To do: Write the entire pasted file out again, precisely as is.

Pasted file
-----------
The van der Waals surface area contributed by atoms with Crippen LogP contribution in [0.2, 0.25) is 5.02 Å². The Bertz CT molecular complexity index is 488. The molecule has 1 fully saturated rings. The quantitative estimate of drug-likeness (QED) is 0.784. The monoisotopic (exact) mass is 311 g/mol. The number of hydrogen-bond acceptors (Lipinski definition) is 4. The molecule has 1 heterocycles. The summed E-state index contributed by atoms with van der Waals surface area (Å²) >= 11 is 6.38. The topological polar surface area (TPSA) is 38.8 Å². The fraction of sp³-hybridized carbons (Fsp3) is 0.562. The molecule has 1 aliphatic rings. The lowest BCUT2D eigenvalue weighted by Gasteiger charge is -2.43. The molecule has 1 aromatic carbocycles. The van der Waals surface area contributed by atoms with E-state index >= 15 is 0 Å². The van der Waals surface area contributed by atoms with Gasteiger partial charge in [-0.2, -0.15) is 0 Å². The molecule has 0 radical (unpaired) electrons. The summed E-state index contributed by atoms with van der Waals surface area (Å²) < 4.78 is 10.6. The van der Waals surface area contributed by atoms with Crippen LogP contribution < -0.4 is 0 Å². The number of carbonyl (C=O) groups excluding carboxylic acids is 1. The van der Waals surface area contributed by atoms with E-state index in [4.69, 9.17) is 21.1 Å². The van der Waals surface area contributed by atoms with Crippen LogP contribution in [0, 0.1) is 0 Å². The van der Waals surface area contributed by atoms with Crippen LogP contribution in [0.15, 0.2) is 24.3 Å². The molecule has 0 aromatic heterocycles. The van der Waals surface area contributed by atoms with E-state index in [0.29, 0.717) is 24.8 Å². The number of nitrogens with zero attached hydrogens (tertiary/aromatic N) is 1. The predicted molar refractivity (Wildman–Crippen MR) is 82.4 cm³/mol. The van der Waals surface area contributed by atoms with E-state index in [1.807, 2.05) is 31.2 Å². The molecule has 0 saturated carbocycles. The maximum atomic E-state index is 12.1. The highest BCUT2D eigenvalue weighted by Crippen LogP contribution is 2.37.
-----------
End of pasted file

The van der Waals surface area contributed by atoms with Crippen LogP contribution in [0.2, 0.25) is 5.02 Å². The Bertz CT molecular complexity index is 488. The molecule has 1 fully saturated rings. The quantitative estimate of drug-likeness (QED) is 0.784. The monoisotopic (exact) mass is 311 g/mol. The number of hydrogen-bond acceptors (Lipinski definition) is 4. The molecule has 1 heterocycles. The summed E-state index contributed by atoms with van der Waals surface area (Å²) >= 11 is 6.38. The topological polar surface area (TPSA) is 38.8 Å². The fraction of sp³-hybridized carbons (Fsp3) is 0.562. The molecule has 1 aliphatic rings. The lowest BCUT2D eigenvalue weighted by Gasteiger charge is -2.43. The molecule has 1 aromatic carbocycles. The van der Waals surface area contributed by atoms with E-state index >= 15 is 0 Å². The van der Waals surface area contributed by atoms with Gasteiger partial charge in [-0.2, -0.15) is 0 Å². The molecule has 0 radical (unpaired) electrons. The summed E-state index contributed by atoms with van der Waals surface area (Å²) < 4.78 is 10.6. The van der Waals surface area contributed by atoms with Crippen LogP contribution < -0.4 is 0 Å². The number of carbonyl (C=O) groups excluding carboxylic acids is 1. The van der Waals surface area contributed by atoms with E-state index in [4.69, 9.17) is 21.1 Å². The van der Waals surface area contributed by atoms with Crippen LogP contribution in [0, 0.1) is 0 Å². The van der Waals surface area contributed by atoms with Crippen LogP contribution in [0.15, 0.2) is 24.3 Å². The molecule has 0 aromatic heterocycles. The van der Waals surface area contributed by atoms with E-state index in [0.29, 0.717) is 24.8 Å². The number of nitrogens with zero attached hydrogens (tertiary/aromatic N) is 1. The predicted molar refractivity (Wildman–Crippen MR) is 82.4 cm³/mol. The van der Waals surface area contributed by atoms with E-state index in [1.807, 2.05) is 31.2 Å². The molecule has 0 saturated carbocycles. The maximum atomic E-state index is 12.1. The highest BCUT2D eigenvalue weighted by Crippen LogP contribution is 2.37.